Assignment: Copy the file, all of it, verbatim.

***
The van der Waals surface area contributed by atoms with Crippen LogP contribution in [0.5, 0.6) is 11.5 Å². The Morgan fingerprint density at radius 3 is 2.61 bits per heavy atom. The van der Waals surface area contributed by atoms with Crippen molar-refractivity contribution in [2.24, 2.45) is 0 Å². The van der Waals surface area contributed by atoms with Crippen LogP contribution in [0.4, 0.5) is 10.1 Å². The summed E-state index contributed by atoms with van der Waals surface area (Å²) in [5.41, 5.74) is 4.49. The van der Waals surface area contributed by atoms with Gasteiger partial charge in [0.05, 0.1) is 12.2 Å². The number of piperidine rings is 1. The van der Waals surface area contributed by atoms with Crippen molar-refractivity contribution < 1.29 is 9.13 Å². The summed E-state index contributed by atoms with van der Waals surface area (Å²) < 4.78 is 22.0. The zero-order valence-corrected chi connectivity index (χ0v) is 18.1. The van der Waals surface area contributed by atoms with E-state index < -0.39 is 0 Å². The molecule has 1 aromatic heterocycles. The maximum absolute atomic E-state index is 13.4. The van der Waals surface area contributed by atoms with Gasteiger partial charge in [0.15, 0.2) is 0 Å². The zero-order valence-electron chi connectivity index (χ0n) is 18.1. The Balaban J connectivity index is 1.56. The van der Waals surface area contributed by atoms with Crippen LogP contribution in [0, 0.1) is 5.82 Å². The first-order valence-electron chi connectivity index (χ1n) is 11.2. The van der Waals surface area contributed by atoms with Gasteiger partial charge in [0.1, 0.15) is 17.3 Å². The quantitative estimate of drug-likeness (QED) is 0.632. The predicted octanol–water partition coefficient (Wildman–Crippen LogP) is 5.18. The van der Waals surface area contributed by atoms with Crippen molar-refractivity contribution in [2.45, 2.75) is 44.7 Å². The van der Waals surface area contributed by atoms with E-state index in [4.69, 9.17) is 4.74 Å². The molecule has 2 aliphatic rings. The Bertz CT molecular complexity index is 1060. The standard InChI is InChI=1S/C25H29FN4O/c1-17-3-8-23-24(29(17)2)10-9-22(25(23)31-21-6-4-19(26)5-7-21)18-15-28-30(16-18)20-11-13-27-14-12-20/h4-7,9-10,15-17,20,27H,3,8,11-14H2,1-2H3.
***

The van der Waals surface area contributed by atoms with Crippen LogP contribution in [0.5, 0.6) is 11.5 Å². The Morgan fingerprint density at radius 3 is 2.61 bits per heavy atom. The van der Waals surface area contributed by atoms with Crippen molar-refractivity contribution in [2.24, 2.45) is 0 Å². The van der Waals surface area contributed by atoms with Crippen LogP contribution in [0.4, 0.5) is 10.1 Å². The summed E-state index contributed by atoms with van der Waals surface area (Å²) in [5.41, 5.74) is 4.49. The van der Waals surface area contributed by atoms with Gasteiger partial charge in [0.05, 0.1) is 12.2 Å². The number of piperidine rings is 1. The van der Waals surface area contributed by atoms with Crippen molar-refractivity contribution < 1.29 is 9.13 Å². The summed E-state index contributed by atoms with van der Waals surface area (Å²) < 4.78 is 22.0. The zero-order valence-corrected chi connectivity index (χ0v) is 18.1. The van der Waals surface area contributed by atoms with E-state index < -0.39 is 0 Å². The molecule has 1 aromatic heterocycles. The maximum absolute atomic E-state index is 13.4. The van der Waals surface area contributed by atoms with Gasteiger partial charge in [0.15, 0.2) is 0 Å². The zero-order valence-electron chi connectivity index (χ0n) is 18.1. The Balaban J connectivity index is 1.56. The van der Waals surface area contributed by atoms with Crippen LogP contribution in [0, 0.1) is 5.82 Å². The first-order valence-electron chi connectivity index (χ1n) is 11.2. The van der Waals surface area contributed by atoms with Gasteiger partial charge in [0.1, 0.15) is 17.3 Å². The quantitative estimate of drug-likeness (QED) is 0.632. The predicted octanol–water partition coefficient (Wildman–Crippen LogP) is 5.18. The van der Waals surface area contributed by atoms with Crippen molar-refractivity contribution in [2.45, 2.75) is 44.7 Å². The van der Waals surface area contributed by atoms with E-state index in [4.69, 9.17) is 4.74 Å². The molecule has 2 aliphatic rings. The Bertz CT molecular complexity index is 1060. The standard InChI is InChI=1S/C25H29FN4O/c1-17-3-8-23-24(29(17)2)10-9-22(25(23)31-21-6-4-19(26)5-7-21)18-15-28-30(16-18)20-11-13-27-14-12-20/h4-7,9-10,15-17,20,27H,3,8,11-14H2,1-2H3.